Chimeric Antigen Receptor T-cell therapy is also known as CAR-T therapy. These cells are key components in the immune system. CAR-T therapy involves harvesting a patient’s cells, then genetically altering them to recognize a specific antigen on the surface of the cancer cell. These cells are then expanded and injected back into a patient’s bloodstream. The goal is for these modified CAR-T cells to attack the tumor cells.
The CAR-T therapy relies on the ability of the T cells locating the right targets (antigens) that are unique to the cancer cell. Most lymphoid cancers generate from white blood cells. Treatment can kill normal white blood cells in the process of destroying cancer cells, but doctors can compensate by replacing immunoglobulins that B cells normally make.
This is not the case with AML and why it has proven so difficult to treat. This cancer involves myeloid cells (not white blood cells), which are used to fight infection. Previous attempts to treat AML with CAR-T therapy have not proven effective because the right antigen can not be found and too many healthy ‘normal’ cells are destroyed.
The researchers at Massachusetts General Hospital have developed a new strategy in the treatment of AML, the most common form of leukemia in adults. This new information provides a more effective and potent use of CAR-T cell therapy in patients. “The method involves a combination of drug therapy to expand the number of targets on tumor cells, and an engineering approach to help the therapy adhere more tightly and durably to those targets.”
Researchers started with an antigen called CD70 (it can be found in larger numbers on AML cells than on regular myeloid cells). Then the antigen was combined with the drug azacitidine to increase the number of CD70 targets found on the surface of the cancer cells. This combination provided promising results in the killing of tumor cells.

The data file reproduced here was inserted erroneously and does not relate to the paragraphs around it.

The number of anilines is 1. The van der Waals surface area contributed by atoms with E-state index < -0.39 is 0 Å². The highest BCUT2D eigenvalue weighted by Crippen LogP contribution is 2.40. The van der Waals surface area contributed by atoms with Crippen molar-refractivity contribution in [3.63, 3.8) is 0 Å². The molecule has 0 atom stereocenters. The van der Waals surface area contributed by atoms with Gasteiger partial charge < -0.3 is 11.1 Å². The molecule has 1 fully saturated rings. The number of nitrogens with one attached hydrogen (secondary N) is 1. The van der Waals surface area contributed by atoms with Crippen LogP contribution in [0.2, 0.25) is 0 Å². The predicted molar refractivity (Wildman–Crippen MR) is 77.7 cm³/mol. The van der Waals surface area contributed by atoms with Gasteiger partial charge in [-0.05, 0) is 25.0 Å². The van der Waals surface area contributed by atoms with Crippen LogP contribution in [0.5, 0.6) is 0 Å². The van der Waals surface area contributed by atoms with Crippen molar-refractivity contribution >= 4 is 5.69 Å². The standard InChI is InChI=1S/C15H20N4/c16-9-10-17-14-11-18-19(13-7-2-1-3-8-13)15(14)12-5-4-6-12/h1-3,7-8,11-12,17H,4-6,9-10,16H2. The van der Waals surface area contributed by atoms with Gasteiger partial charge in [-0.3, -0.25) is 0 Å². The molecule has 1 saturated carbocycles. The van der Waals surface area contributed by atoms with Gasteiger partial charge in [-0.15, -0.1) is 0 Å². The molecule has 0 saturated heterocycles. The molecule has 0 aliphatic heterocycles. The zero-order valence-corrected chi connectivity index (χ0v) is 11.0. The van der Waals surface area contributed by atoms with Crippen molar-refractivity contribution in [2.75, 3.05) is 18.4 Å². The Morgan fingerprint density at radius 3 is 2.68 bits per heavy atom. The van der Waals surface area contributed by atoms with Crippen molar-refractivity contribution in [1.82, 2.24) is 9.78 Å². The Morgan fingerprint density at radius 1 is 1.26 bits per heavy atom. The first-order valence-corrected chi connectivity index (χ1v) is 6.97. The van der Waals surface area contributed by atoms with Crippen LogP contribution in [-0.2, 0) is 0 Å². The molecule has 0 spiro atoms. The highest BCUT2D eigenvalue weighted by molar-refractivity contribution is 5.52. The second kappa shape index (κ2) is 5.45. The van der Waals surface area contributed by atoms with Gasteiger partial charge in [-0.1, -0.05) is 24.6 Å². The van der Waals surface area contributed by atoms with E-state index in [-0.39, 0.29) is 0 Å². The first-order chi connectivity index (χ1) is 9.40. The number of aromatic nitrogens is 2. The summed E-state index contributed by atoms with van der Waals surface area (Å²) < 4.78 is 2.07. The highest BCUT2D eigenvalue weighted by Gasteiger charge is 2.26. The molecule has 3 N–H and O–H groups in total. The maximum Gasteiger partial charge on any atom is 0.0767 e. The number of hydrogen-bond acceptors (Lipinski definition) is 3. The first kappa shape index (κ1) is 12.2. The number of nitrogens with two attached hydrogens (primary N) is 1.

“In addition, unlike most CARs that use antibodies derived from mice to target the antigen, which can cause an unwanted immune reaction, the CAR used in this study relies on a kind of a natural molecular bond known as a ligand to bind tightly to the antigen, thereby avoiding the possibility that the immune system would recognize the tumor-killing machinery as foreign and try to reject it.”
AML cells produce an enzyme, a proteinase, that is able to decapitate the CAR-T cell. Researchers localized where the cut takes place, and modified that area. Now the CAR-T cells bind tighter to the tumor and can kill it more successfully. “Our CD8 hinge and transmembrane-modified CD70 CAR-T cells are less prone to cleavage, have enhanced binding, and increased expansion, leading to more potent activity. This enhanced CD70-targeted CAR is a promising candidate for further clinical development.”
The researchers state, “We are excited for the therapeutic potential of this new CAR T cell product, and hope that we can offer it to patients with acute myeloid leukemia soon.”
about the author
Lisa Foster is a mom of 3 daughters, a puzzle lover, writer and HealthTree advocate. She believes in the mission of the foundation and the team that builds it forward. She calls Houston, Texas home.